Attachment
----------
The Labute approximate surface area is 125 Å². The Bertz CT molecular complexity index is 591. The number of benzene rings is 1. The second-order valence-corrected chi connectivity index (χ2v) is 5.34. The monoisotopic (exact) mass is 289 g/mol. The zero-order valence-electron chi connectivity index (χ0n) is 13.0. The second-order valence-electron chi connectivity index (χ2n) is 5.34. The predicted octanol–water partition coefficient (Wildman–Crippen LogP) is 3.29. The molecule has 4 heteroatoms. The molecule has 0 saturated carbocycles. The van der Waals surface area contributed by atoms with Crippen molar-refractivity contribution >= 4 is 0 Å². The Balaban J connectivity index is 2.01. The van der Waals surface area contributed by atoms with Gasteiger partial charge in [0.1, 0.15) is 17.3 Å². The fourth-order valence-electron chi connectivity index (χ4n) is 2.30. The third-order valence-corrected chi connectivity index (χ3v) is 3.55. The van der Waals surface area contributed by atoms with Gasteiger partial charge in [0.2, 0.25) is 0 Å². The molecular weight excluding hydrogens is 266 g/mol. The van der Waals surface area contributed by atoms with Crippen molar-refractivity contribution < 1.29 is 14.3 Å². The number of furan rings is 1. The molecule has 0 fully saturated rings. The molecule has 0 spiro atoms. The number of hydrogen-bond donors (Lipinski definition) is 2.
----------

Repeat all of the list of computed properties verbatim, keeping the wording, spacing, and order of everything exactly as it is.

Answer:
The Labute approximate surface area is 125 Å². The Bertz CT molecular complexity index is 591. The number of benzene rings is 1. The second-order valence-corrected chi connectivity index (χ2v) is 5.34. The monoisotopic (exact) mass is 289 g/mol. The zero-order valence-electron chi connectivity index (χ0n) is 13.0. The second-order valence-electron chi connectivity index (χ2n) is 5.34. The predicted octanol–water partition coefficient (Wildman–Crippen LogP) is 3.29. The molecule has 4 heteroatoms. The molecule has 0 saturated carbocycles. The van der Waals surface area contributed by atoms with Crippen molar-refractivity contribution >= 4 is 0 Å². The Balaban J connectivity index is 2.01. The van der Waals surface area contributed by atoms with Gasteiger partial charge in [0.1, 0.15) is 17.3 Å². The fourth-order valence-electron chi connectivity index (χ4n) is 2.30. The third-order valence-corrected chi connectivity index (χ3v) is 3.55. The van der Waals surface area contributed by atoms with Gasteiger partial charge in [0.2, 0.25) is 0 Å². The molecular weight excluding hydrogens is 266 g/mol. The van der Waals surface area contributed by atoms with Crippen molar-refractivity contribution < 1.29 is 14.3 Å². The number of furan rings is 1. The molecule has 0 fully saturated rings. The molecule has 0 spiro atoms. The number of hydrogen-bond donors (Lipinski definition) is 2.